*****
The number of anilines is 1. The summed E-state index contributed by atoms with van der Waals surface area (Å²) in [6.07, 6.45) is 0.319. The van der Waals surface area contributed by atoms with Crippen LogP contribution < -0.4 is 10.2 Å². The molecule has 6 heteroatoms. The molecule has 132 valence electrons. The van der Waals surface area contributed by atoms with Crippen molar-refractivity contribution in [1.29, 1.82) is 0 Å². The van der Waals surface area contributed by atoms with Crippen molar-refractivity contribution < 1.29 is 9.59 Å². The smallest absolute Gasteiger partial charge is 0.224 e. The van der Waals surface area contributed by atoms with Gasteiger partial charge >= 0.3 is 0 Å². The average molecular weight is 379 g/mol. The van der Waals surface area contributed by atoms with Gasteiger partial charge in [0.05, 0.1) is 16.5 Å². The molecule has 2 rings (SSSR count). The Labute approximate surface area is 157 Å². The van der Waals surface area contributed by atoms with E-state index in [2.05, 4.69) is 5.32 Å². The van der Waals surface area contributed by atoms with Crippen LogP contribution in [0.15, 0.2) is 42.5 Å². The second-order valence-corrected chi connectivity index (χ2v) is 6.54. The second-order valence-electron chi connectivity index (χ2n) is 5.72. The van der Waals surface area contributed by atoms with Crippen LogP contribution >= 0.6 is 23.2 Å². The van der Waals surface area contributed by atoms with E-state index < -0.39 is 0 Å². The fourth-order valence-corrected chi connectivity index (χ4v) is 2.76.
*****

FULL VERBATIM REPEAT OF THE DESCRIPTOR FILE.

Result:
The number of anilines is 1. The summed E-state index contributed by atoms with van der Waals surface area (Å²) in [6.07, 6.45) is 0.319. The van der Waals surface area contributed by atoms with Crippen LogP contribution < -0.4 is 10.2 Å². The molecule has 6 heteroatoms. The molecule has 132 valence electrons. The van der Waals surface area contributed by atoms with Crippen molar-refractivity contribution in [1.29, 1.82) is 0 Å². The van der Waals surface area contributed by atoms with Crippen molar-refractivity contribution < 1.29 is 9.59 Å². The smallest absolute Gasteiger partial charge is 0.224 e. The van der Waals surface area contributed by atoms with Gasteiger partial charge >= 0.3 is 0 Å². The average molecular weight is 379 g/mol. The van der Waals surface area contributed by atoms with Gasteiger partial charge in [0.05, 0.1) is 16.5 Å². The molecule has 2 rings (SSSR count). The Labute approximate surface area is 157 Å². The van der Waals surface area contributed by atoms with E-state index in [2.05, 4.69) is 5.32 Å². The van der Waals surface area contributed by atoms with Crippen LogP contribution in [0.15, 0.2) is 42.5 Å². The second-order valence-corrected chi connectivity index (χ2v) is 6.54. The second-order valence-electron chi connectivity index (χ2n) is 5.72. The van der Waals surface area contributed by atoms with Crippen LogP contribution >= 0.6 is 23.2 Å². The van der Waals surface area contributed by atoms with E-state index < -0.39 is 0 Å². The fourth-order valence-corrected chi connectivity index (χ4v) is 2.76.